A little taste of La Habana


Well, last week I went somewhere I had never really imagined myself going: CUBA! I had a personal day at work to burn, and I mean, when you have an extra day off from work, what better way to spend it than by going to Cuba? So, that is what my friends and I did!

We were only there from Friday to Tuesday, but I feel like we were able to do so much in such a short time! In the interest of saving myself from spending hours on this post and also in the interest of saving you hours reading it, I will just wrap things up in a chronological list of bullet points (so I don’t have to fret about paragraph structure), with a few intermittent stories/explanations when it feels appropriate. I won’t bother with Friday since all we did Friday was fly to La Habana (although I was pretty fascinated by the fact that the whole airport smelled like smoke, which immediately brought me back to the 80s).

Before I get into the details of each day, though, I need to just give a shout-out to La Madrina (madrina is Spanish for godmother), who was our airbnb host (here’s her listing in case you are headed to La Habana Vieja any time soon). La Madrina was an amazing host who opened her home to us and really made this trip one to remember. Among other things, she arranged airport transportation for us, made us delicious breakfast every day, kept the fridge fully stocked with cold water, gave us a walking tour of La Habana Vieja so we could see all the cool local parts of town, arranged a private salsa class for us, came out dancing with us, and just generally made every day an adventure. So as you read about each day’s adventures, know that half of them wouldn’t have been possible without La Madrina!

Day 1 – Saturday

  • Breakfast at La Madrina’s (eggs, toast, fruit, natilla [completely different from Costa Rican Natilla], fresh juice).
  • Walked to the bank to exchange money.
    • They have two currencies in Cuba: one for the locals and one for tourists. Obviously we got tourist money. I actually find it pretty interesting and quite clever on behalf of Cuba. When the locals pay with local currency, they also pay local prices. That means that the prices can get driven up for tourists, but the locals can still afford to live.
    • In Cuba, people don’t really line up (or queue up, if you’re reading this from England) the way I am used to. Basically, instead of standing single file so everyone knows what order the line goes in, you just ask around until you learn who the last person on “line” is. Once you find (and memorize) that person, you establish yourself as the new last person. Then you can putz around wherever you want until it’s your turn. Eventually someone finds and memorizes you, and you are no longer the last.
    • There was a woman behind us who was so friendly and hilarious. She was getting frustrated about the wait, but she got over it real fast once she saw the bank guard and decided to ask him out for a drink!
  • Spent the morning walking around getting to know the city. It was HOT. Like, really HOT.
  • Stopped at a hotel for lunch in the air conditioning.
  • Walked outside with no real plan and were approached by a guy selling tours in his classic (1948) Ford. We figured we were going to do a classic car ride at some point anyway, so we may as well do it then.
    • Our driver Jorge drove us around the for an hour, with a few stops. We saw Plaza de la Revolución, which is a very large parking lot where Fidel Castro addressed many Cubans during the Revolution (hence the name, I suppose).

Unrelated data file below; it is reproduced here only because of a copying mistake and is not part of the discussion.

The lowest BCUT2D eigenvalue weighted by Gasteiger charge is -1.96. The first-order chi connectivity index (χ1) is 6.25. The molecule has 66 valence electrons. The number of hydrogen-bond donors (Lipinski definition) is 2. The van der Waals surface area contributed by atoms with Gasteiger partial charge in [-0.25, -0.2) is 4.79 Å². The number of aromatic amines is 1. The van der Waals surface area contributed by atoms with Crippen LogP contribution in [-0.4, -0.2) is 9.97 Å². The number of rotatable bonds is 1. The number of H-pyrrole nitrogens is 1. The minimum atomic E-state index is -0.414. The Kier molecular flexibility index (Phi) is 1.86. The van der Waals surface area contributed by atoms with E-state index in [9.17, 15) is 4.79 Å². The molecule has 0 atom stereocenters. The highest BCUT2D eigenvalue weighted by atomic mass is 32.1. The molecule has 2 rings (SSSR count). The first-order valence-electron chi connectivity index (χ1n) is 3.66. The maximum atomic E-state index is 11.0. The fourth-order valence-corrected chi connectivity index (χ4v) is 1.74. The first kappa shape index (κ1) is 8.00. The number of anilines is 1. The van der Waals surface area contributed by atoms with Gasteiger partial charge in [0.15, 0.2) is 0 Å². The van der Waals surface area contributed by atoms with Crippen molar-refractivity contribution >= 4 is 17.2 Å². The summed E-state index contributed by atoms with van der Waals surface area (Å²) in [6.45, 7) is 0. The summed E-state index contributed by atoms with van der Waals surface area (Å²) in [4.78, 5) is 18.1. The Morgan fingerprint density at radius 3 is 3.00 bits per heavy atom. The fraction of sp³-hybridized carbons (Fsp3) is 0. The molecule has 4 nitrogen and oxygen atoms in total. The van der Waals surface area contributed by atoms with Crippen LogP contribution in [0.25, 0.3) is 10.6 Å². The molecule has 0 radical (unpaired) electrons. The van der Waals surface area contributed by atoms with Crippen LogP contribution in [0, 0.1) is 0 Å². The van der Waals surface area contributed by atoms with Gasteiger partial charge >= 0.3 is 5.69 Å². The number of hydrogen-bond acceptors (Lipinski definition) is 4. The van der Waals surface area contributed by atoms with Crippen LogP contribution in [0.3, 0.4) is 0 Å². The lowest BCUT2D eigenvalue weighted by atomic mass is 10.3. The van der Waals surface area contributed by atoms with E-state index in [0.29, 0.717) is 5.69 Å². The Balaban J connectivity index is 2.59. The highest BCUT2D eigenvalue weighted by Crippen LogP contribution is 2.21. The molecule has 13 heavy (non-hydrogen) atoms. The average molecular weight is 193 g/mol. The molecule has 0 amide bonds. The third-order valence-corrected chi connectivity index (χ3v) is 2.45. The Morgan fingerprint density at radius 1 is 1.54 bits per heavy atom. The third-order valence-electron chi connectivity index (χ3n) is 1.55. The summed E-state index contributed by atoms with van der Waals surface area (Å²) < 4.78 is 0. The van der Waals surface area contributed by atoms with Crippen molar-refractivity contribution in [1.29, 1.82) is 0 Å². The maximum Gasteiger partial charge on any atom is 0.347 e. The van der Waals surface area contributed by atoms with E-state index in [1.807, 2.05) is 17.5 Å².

• We also drove down the Malecón, which is basically a very famous boardwalk minus the boards. There aren’t many people along the Malecón during the day due to the blistering sun, but we did head down there and caught the cool breeze at night.
    • We actually got pulled over during our tour, which was interesting because the guy who pulled us over wasn’t in a police car or anything; he just kinda waved Jorge down from the side of the road. Sadly, Jorge got a ticket for having his elbow resting on the side of his door, rather than safely tucked inside while his hands were on 10 and 2.
  • Back to La Madrina’s for the best siesta ever.
  • Dinner at Kilometro Cero. Had delicious pescado (fish) with asparagus and parmesan sauce. Delish!
  • Walked to the aforementioned Malecón to do some people watching and digest our tasty meal.

 Day 2 – Sunday

  • Breakfast at La Madrina’s
  • Walked with La Madrina to Buena Vista Social Club to buy tickets for that night’s show.
  • La Madrina offered to let us walk with her as she picked up some groceries for the week, and we had an awesome time meandering the streets of La Habana Vieja learning about Cuba, its people, and its culture.
  • Met La Madrina’s neighbors and played dominoes with them! Dominoes is super popular in Cuba!
  • Brian and Angela went out exploring more, but I took a much-needed siesta in preparation for our private salsa lesson!
  • Went back downstairs to La Madrina’s neighbors’ living room, where we had our salsa class (La Madrina’s daughter-in-law is an instructor).
    • Cuban salsa is definitely faster than Tico salsa.
    • Learning Tico salsa was really helpful to have a foundation for Cuban salsa.
    • Dancing in a stranger’s living room while even more strangers come in and out is not as weird as you’d think it might be.
    • But yes, it was HOT.
  • Headed out to dinner at Chanchullero, which was a little pub with delicious food.
    • I had lamb with onions, and it came with a little salad and some mashed potatoes. It was my favorite meal from Cuba.
    • I kept cracking up at the signs that said, “Aquí jamás estuvo Hemingway,” which translates to “Ernest Hemingway was never here.” (Trust me, it’s funny.)
  • After dinner, it was Angela’s turn for a siesta, and Brian and I went for a walk through the city.
    • Stumbled upon a park and knew it had to be a wifi hot spot because literally everyone had their head down and was looking at their phones.